One of the surprising things about Hanoi is how much it reminds me of Buenos Aires. There’s a similar palette – the buildings are painted in pale blues, yellows, pinks and greens. Life on the street is similarly crowded; in the Old Quarter especially, the narrow pavements are packed with motorcycles and pedlars. Religion is very much a part of daily life, and the veneration of political figures – whether kings who fought the Chinese a millennium ago or a modern figure like Ho Chi Minh – has a religious dimension.

We paid a visit to Ho Chi Minh’s Mausoleum – part of a whole complex dedicated to the leader that includes a museum and the buildings that Ho lived in after his victory over the French. This elaborate set up seems inappropriate for such an ascetic man: Ho refused the French governor’s palace when he came to power, preferring to live in its outbuildings. (Later he had a simple – but gorgeous – house built on the palace’s grounds: its two rooms stand on stilts, surrounded on all sides by a wide screened verandah.) It’s hard to reconcile this man with what it’s like to line up to see him: it’s an exercise in crowd control in a space designed to make you feel small. In two lines we walked along the edge of an enormous boulevard, the square mass of the Mausoleum looming on the left. We passed into the building itself under the watchful eye of soldiers in ceremonial uniform (white decorated with red epaulettes and yellow braid). And there, lying like Snow White in a glass coffin, was Ho himself, flanked by four soldiers with bayonets. He’s bathed in orange light, his fine old man’s hair neatly combed, a blanket pulled up to his waist as if to keep him from getting cold. The preservation of his corpse almost 50 years after his death (Ho died in 1969) requires constant work: he’s sent to Russia for two months every year for upkeep. Ho’s stated wish was to be cremated; he wanted his ashes scattered at sites throughout Vietnam to symbolise the country’s unification. His successors made a different meaning of him: he is the state made flesh, entombed in a square building that asserts the state’s control over his memory even as it purports to celebrate him.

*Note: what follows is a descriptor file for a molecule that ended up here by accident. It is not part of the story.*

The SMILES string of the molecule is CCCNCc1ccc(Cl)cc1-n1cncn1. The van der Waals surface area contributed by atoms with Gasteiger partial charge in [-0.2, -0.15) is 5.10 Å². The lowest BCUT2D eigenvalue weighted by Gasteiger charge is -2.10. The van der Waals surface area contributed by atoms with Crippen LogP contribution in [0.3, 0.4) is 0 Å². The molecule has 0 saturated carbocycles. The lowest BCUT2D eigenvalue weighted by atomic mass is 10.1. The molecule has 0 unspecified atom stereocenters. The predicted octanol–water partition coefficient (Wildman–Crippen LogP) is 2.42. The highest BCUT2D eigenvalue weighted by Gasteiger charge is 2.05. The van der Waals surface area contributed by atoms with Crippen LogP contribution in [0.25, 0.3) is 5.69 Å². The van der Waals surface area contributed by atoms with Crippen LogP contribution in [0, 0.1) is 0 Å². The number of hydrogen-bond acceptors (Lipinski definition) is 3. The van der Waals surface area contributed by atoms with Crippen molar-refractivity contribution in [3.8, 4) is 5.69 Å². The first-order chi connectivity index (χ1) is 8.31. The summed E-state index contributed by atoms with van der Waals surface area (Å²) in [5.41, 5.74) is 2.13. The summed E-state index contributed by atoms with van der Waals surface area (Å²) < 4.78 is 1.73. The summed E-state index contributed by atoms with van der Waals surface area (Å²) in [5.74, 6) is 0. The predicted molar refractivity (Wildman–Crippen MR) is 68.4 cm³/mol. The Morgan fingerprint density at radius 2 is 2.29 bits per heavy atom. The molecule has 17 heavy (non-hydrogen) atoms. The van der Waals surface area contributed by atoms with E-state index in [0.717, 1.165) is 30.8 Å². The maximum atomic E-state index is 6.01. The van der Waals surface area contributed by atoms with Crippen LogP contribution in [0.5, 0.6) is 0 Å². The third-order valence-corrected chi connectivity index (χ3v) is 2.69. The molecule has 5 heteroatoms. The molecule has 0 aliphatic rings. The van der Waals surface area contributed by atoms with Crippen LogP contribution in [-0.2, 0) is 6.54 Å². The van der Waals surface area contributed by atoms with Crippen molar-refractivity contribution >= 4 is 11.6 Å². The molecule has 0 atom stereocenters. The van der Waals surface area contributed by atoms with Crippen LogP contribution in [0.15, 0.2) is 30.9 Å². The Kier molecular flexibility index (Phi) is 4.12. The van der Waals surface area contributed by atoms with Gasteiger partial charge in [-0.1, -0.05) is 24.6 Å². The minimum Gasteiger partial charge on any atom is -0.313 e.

It’s a successful site of pilgrimage though: curious foreigners like Ben and I were a small minority of the people lining up to see Ho. As we visited shrines to old Viet kings and witnessed the ceremonies marking the end of the first lunar month – and with the help of our guide at the excellent Museum of Ethnology – I began to see how the Ho cult fits into a wider pattern of ancestor worship here.


There’s a lake at the centre of Hanoi called Hoan Kiem, or the Lake of the Returned Sword. The name refers to a story told about Le Loi, a general who successfully drove the occupying Chinese out of Vietnam in the 15th century and established himself as emperor. (There’d been a long history of invasions by Vietnam’s northern neighbour.) According to the story, Le Loi won independence for his country with the aid of a magical sword. The new emperor went boating on the lake one day after the Chinese had accepted their defeat. A turtle rose from the water, took the emperor’s sword, and disappeared again into the lake’s depths. In a country with a history so marked by foreign occupation – a country that has fought repeatedly to expel those external forces – it’s remarkable that the story most often told about this national hero does not concern his exploits in battle but rather how he relinquished his weapon once he had won peace.